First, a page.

The criteria used in the international rankings of universities are distorting national systems of higher education by encouraging all institutions to be comprehensive in scope and research intensive. What matters for a nation is the total system that caters for a range of interests and abilities. The Universitas 21 (U21) annual rankings rate national systems of higher education in 50 countries on 24 attributes grouped into four modules: Resources, Environment, Connectivity and Output. The modules recognise that to be successful a system needs both adequate resources and a favourable regulatory and policy environment.

The absolute performance of a country’s higher education system will depend on the national level of income as measured by GDP per capita. In recognition of this we construct auxiliary rankings that allow for differences in income levels. We also examine relationships between input and output variables and the findings provide guidance for policy makers.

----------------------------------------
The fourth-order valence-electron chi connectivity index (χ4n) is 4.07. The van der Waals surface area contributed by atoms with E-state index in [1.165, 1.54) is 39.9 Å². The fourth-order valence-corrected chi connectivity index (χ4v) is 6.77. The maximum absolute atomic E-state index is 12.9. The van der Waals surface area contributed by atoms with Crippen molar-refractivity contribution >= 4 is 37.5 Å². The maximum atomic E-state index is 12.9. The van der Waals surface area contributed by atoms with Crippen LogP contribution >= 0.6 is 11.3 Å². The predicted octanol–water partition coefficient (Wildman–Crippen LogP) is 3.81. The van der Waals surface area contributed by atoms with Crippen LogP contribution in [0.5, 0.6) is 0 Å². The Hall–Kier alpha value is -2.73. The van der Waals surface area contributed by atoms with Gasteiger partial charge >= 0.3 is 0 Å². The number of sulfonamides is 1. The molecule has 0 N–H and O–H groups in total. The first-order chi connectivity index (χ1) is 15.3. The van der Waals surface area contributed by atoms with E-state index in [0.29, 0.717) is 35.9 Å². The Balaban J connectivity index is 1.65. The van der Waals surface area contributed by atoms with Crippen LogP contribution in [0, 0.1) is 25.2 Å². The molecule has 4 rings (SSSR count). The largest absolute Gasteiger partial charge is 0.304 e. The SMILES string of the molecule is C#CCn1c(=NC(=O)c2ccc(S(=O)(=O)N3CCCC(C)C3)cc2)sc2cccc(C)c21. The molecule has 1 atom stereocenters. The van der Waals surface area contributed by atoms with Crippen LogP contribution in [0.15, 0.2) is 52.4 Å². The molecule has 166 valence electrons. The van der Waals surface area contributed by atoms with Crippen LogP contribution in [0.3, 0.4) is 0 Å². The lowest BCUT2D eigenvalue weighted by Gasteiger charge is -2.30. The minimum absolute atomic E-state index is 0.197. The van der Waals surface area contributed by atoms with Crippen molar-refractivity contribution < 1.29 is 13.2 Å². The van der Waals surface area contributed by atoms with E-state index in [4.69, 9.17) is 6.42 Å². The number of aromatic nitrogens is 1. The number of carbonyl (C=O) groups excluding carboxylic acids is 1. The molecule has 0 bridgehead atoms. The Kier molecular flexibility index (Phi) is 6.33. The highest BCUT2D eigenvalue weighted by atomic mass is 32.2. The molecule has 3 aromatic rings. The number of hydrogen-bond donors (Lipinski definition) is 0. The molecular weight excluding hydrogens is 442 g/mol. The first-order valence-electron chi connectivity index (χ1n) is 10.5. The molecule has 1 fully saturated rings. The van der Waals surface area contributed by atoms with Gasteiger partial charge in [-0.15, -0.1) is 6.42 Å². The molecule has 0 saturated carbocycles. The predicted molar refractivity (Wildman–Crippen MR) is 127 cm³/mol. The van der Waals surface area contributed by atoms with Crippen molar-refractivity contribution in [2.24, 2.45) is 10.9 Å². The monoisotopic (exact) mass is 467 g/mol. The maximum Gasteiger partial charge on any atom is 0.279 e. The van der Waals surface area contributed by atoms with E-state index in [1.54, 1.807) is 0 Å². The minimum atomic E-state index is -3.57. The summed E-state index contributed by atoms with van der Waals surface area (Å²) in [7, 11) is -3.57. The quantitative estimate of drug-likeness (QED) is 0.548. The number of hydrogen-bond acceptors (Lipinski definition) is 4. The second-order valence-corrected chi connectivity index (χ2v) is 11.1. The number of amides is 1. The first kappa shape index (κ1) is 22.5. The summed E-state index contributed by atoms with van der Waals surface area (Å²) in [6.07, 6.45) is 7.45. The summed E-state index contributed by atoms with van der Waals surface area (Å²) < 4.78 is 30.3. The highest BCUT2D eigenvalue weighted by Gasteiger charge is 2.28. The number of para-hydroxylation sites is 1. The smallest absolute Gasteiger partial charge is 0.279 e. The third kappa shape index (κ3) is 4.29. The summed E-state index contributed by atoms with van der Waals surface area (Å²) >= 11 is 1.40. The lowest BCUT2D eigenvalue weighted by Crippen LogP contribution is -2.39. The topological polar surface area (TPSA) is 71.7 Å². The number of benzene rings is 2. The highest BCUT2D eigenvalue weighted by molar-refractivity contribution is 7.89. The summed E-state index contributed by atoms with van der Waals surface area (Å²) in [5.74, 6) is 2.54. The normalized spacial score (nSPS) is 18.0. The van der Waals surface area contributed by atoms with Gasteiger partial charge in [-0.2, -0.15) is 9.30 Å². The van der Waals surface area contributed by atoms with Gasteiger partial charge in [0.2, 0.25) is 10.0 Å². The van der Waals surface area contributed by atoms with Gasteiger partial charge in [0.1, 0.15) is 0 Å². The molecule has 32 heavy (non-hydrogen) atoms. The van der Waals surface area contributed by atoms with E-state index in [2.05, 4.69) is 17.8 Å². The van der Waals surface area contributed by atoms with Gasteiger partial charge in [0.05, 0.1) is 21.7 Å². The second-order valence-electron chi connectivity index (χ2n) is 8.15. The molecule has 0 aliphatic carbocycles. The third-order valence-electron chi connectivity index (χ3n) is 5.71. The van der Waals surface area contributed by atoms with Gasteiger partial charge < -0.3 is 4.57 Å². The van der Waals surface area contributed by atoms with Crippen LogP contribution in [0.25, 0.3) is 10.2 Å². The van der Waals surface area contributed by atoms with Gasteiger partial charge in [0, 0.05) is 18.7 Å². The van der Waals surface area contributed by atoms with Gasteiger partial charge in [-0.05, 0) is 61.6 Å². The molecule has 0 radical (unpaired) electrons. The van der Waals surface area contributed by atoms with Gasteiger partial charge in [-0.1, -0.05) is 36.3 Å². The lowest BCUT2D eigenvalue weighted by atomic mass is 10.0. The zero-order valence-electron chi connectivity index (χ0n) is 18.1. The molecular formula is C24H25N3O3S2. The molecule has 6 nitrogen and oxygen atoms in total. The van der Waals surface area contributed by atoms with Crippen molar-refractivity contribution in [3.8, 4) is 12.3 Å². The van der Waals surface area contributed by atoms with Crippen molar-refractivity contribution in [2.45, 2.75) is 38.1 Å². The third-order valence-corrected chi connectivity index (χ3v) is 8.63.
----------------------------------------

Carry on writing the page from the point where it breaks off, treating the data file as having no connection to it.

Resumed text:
Professor Ross Williams
Gaétan de Rassenfosse
Melbourne Institute

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